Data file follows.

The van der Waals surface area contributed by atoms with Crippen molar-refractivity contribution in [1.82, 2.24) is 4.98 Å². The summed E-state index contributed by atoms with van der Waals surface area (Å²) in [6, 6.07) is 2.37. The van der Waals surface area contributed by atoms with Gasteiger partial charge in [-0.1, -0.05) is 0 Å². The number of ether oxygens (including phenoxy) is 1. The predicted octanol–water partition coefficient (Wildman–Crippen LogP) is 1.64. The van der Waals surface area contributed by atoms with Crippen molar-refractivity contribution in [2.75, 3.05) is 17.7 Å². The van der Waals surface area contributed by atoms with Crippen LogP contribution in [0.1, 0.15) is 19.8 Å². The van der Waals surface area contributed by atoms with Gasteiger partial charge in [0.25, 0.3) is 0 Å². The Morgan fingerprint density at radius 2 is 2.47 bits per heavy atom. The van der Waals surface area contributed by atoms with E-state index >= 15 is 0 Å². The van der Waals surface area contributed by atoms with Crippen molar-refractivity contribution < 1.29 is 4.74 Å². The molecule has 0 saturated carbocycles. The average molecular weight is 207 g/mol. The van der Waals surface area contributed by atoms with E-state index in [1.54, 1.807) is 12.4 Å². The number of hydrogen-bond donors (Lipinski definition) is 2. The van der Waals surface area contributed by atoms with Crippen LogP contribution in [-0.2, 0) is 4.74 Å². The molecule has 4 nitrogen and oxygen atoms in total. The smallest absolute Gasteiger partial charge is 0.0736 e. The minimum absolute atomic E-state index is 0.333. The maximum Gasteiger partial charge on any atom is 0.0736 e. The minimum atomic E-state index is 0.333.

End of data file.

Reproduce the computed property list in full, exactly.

The van der Waals surface area contributed by atoms with Crippen molar-refractivity contribution in [1.82, 2.24) is 4.98 Å². The summed E-state index contributed by atoms with van der Waals surface area (Å²) in [6, 6.07) is 2.37. The van der Waals surface area contributed by atoms with Gasteiger partial charge in [-0.1, -0.05) is 0 Å². The number of ether oxygens (including phenoxy) is 1. The predicted octanol–water partition coefficient (Wildman–Crippen LogP) is 1.64. The van der Waals surface area contributed by atoms with Crippen molar-refractivity contribution in [2.75, 3.05) is 17.7 Å². The van der Waals surface area contributed by atoms with Crippen LogP contribution in [0.1, 0.15) is 19.8 Å². The van der Waals surface area contributed by atoms with Gasteiger partial charge in [0.25, 0.3) is 0 Å². The Morgan fingerprint density at radius 2 is 2.47 bits per heavy atom. The van der Waals surface area contributed by atoms with E-state index >= 15 is 0 Å². The van der Waals surface area contributed by atoms with Crippen molar-refractivity contribution < 1.29 is 4.74 Å². The molecule has 0 saturated carbocycles. The average molecular weight is 207 g/mol. The van der Waals surface area contributed by atoms with E-state index in [1.54, 1.807) is 12.4 Å². The number of hydrogen-bond donors (Lipinski definition) is 2. The van der Waals surface area contributed by atoms with Crippen LogP contribution in [-0.2, 0) is 4.74 Å². The molecule has 4 nitrogen and oxygen atoms in total. The smallest absolute Gasteiger partial charge is 0.0736 e. The minimum absolute atomic E-state index is 0.333. The maximum Gasteiger partial charge on any atom is 0.0736 e. The minimum atomic E-state index is 0.333.